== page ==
I'm not quite sure why you broke out into an inane babbling rant, but the rebuttal article on ZDNet is failed apologism because even the author admits he has no idea what information Microsoft is collecting. He's assuming (because he trusts MS, you see) that the data is anonymized and only used for this or that, but notice how many times he says "possibly", "could", etc.? It's all speculation.
No, it is not. It is a successful critique of the claim that there were "thousands" of attempts to contact Microsoft to allegedly report nasty telemetry data, when at least 2/3rds were not telemetry data. That's a significant fact to the rest of us.
TFA: of all, 602 connection attempts were to 192.168.1.255, using UDP port 137. That's the broadcast address where Windows computers on a local network announce their presence and look for other network computers using the NetBIOS Name Service. It's perfectly normal traffic.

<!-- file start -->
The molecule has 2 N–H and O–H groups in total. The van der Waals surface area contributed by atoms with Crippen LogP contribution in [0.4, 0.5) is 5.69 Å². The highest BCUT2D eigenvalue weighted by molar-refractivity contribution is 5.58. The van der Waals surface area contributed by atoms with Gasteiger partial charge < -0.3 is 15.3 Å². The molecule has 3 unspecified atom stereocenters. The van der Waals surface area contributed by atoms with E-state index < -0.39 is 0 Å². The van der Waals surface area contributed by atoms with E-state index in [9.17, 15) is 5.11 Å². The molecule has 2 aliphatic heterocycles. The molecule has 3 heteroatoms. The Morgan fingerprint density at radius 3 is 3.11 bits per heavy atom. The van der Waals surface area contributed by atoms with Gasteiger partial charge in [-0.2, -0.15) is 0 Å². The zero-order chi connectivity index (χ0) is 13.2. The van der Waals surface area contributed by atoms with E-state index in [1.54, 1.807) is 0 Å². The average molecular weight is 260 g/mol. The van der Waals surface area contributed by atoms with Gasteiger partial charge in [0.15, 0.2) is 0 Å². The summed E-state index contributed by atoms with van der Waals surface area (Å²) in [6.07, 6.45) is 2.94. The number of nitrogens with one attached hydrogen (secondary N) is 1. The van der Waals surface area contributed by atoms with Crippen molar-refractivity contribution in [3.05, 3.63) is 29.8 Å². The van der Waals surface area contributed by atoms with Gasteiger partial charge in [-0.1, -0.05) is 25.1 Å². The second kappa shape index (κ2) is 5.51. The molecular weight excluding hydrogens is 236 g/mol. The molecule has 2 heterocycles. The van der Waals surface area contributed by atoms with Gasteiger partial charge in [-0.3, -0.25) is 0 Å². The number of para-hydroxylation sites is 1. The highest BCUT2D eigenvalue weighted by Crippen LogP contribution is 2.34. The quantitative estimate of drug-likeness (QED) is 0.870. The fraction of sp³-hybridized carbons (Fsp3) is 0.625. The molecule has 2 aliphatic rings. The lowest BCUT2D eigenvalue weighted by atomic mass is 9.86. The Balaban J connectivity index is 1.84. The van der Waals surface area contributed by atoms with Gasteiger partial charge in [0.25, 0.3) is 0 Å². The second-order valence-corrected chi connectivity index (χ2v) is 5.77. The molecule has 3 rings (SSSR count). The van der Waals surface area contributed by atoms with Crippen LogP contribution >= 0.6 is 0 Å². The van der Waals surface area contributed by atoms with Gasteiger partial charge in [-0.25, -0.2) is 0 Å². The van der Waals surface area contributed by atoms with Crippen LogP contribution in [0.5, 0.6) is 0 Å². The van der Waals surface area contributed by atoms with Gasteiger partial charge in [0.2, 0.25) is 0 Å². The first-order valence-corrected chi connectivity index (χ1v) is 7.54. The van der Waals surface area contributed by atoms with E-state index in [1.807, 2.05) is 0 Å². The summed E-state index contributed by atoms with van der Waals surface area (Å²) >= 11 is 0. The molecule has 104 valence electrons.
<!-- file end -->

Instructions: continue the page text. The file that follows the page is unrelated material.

If you can't even figure out that non-routable broadcast traffic cannot report information back to Microsoft, why should we accept the Forbes speculation while rejecting the ZDnet non-speculation concerning that broadcast traffic, similar DNS lookups to a local router, etc.? If the frequency of the supposed attempts was unimportant, then why was it the focus of so much of the reporting?
Don't accuse others of "insane babbling rants" when you not only have no idea what Microsoft is collecting, but actively refuse knowledge of what is going over the wire. The ZDnet author didn't extend much trust to Microsoft, but simply reported that the huge number reported in connection with the telemetry issue was primarily sensationalistic claptrap.
TFA: And yes, there is certainly some telemetry data in there.
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But we don't know, because Mr. Crust didn't actually do any traffic analysis.
So do some, instead of engaging in your own chicken-little-like repetition of others' insane babbling rants.